Wednesday, November 11, 2009

11/12- John 1:19-28- John's identity

(John the Baptist Isaac Dutch 1569-1625)
Daily devotional from the Gospels, Calvin and thoughts for our day.

11/12- John 1:19-28
19 Now this was John's testimony when the Jewish leaders in Jerusalem sent priests and Levites to ask him who he was. 20 He did not fail to confess, but confessed freely, "I am not the Messiah." 21 They asked him, "Then who are you? Are you Elijah?"
He said, "I am not." "Are you the Prophet?" He answered, "No." 22 Finally they said, "Who are you? Give us an answer to take back to those who sent us. What do you say about yourself?" 23 John replied in the words of Isaiah the prophet, "I am the voice of one calling in the wilderness, 'Make straight the way for the Lord.' " 24 Now the Pharisees who had been sent 25 questioned him, "Why then do you baptize if you are not the Messiah, nor Elijah, nor the Prophet?" 26 "I baptize with water," John replied, "but among you stands one you do not know. 27 He is the one who comes after me, the thongs of whose sandals I am not worthy to untie." 28 This all happened at Bethany on the other side of the Jordan, where John was baptizing.

Calvin abridged: Here John openly confesses to the priest’s delegation his purpose. It had been a long time since they had prophets, and everyone was thinking about the Messiah’s coming. That they did not appear to be neglectful of their religious duty they asked him, “Who are you?” At first they were not opposed to John and were earnestly looking for their redemption. Later ambition and a wish to retain their authority influenced them. “He confessed”- This means he stated the fact as it really was-- openly and without any ambiguity or hypocrisy-- that he was not the Christ. 21- “Are you Elijah?” They asked for Elijah rather than Moses because of Mal. 4:2,5 which predicted Elijah’s coming before the “Sun of Righteousness.” John was right in saying he was not Elijah for the soul of one man does not pass into another. But Christ affirms that John is Elijah (Mt. 11:14; Mark 9:13). When they said, “You are neither the Christ, nor Elijah, nor the Prophet” they intended to point out different persons. John says he is not a prophet, he was detaching himself from the company of the prophets. Christ says he was a prophet- even the greatest of them (Mt. 11:9). John was a prophet in that he was a herald of Christ. All ambassadors—even those who are not sent on matters of great importance—obtain the name and authority of ambassadors, because they hold special commissions. John says he is “not a prophet, but a voice crying in the wilderness.” John, as the herald of Christ, is more excellent than all the prophets, but he is still not a prophet. 23- John describes his job by quoting from the Prophet Isaiah (60:3). Isaiah does not speak of John alone here, but promises a restoration of the Church. While God was present when the people of God came back from Babylon, He was particularly present when Christ came in the flesh. John was the chief herald of Christ’s coming. “Wilderness” describes the miserable desolation of the Church, which seems to come before the people return. The Lord made a way when there was no way.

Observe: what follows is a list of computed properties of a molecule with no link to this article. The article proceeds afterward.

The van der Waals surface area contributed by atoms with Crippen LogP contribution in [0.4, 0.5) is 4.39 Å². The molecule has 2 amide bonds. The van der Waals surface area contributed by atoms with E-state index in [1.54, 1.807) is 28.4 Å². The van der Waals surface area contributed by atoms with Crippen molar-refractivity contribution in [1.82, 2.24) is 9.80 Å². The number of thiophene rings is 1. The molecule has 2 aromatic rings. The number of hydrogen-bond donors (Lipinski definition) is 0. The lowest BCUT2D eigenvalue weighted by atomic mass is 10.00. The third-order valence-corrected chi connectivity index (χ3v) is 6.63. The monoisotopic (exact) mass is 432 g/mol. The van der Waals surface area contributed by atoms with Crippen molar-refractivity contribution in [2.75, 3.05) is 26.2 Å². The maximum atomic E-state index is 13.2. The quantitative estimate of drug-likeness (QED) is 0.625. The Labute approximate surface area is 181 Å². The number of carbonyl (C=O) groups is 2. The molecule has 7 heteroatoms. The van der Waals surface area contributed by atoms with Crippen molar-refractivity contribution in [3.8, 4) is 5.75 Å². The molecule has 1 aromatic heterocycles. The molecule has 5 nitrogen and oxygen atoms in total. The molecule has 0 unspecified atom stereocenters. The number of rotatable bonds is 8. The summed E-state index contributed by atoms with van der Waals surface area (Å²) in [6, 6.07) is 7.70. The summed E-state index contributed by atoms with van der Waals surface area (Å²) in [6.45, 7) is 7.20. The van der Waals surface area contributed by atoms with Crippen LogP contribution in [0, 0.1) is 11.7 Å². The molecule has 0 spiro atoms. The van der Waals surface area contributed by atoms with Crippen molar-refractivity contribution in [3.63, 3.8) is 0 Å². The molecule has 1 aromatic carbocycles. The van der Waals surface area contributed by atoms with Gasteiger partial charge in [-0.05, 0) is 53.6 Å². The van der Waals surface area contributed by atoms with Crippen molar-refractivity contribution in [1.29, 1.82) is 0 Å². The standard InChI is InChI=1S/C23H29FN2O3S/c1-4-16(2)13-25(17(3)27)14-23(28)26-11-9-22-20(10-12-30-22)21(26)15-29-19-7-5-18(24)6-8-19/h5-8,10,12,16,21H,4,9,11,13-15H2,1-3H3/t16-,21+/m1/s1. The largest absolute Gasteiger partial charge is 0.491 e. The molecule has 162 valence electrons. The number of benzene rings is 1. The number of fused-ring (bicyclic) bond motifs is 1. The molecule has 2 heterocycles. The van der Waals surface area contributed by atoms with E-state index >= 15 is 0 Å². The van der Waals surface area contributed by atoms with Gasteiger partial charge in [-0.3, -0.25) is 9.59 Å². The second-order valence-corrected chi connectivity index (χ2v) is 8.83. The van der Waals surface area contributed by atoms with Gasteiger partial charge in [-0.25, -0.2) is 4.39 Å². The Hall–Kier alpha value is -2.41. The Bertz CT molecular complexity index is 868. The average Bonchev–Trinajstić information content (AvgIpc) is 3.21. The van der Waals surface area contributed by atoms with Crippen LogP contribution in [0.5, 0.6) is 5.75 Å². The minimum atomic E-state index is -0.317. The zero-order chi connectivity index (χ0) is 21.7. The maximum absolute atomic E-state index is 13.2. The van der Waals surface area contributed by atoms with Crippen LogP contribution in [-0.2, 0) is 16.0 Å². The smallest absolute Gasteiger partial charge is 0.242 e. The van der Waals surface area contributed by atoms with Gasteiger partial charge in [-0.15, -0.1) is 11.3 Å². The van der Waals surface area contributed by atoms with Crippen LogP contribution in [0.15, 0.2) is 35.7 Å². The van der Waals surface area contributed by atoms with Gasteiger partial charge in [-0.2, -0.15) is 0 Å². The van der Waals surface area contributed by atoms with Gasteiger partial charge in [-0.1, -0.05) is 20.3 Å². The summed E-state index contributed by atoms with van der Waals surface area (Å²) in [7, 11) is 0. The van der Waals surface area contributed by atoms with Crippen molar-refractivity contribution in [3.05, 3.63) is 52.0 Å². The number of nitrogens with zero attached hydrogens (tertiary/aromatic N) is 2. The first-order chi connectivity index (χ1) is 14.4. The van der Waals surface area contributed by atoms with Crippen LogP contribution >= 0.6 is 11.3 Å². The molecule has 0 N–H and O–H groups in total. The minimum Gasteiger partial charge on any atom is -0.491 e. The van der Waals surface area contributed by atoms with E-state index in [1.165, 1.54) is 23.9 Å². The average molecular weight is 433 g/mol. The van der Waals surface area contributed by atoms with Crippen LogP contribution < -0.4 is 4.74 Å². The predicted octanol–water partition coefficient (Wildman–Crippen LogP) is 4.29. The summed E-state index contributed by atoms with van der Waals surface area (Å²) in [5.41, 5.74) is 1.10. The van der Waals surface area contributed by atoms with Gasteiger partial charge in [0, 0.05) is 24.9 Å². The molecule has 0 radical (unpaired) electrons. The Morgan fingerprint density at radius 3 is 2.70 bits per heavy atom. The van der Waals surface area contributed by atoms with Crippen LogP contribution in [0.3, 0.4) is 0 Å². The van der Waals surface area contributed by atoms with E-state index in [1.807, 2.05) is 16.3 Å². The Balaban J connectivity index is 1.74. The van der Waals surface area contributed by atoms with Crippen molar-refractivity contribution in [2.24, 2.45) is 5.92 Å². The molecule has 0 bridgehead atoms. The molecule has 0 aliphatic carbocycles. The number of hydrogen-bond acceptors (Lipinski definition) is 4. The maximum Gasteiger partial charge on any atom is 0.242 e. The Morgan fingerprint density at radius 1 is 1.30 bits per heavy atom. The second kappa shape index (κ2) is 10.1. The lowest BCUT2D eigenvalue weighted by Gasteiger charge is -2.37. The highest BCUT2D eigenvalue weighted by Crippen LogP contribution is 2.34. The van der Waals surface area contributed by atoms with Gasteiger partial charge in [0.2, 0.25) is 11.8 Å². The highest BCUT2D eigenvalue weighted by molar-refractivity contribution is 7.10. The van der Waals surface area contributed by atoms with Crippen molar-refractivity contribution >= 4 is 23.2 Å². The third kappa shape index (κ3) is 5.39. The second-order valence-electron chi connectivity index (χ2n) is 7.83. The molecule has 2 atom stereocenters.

Thoughts: The humility of John was amazing. He had the chance to be more of a celebrity than he was. In our world, people would jump at the chance. He would secure his rock-star status if he had said he was a prophet, or Elijah, or the Christ. He could have rightfully even claimed he was a prophet or Elijah. Yet John lives in the wilderness, away from the intrigues of the city, and the lust for power. He kept camel hair and ate locusts, when he could have lived in the temple, and eaten meat each day, wearing the clothes of the priests (he was of a priestly family). John was the one who said, “He must increase and I must decrease.” John was the one who made few claims for himself, but gave glory to Christ. John was the greatest of the prophets because of his heralding of the Messiah, but also because of the way he did it- with great humility. Today ministers want to much for themselves, and fight over the scraps of power left after the world has taken away so much from the church. But not just ministers, also politicians, celebrities, rock stars, doctors. Today people expect big egos to go with big positions. John reminds us that the last shall be first. He was the greatest because he desired the least. John's identity, ego, and calling were all wrapped up in God's glory, not his own.

Prayer: Help us, O Lord, to desire less for ourselves and more for you.

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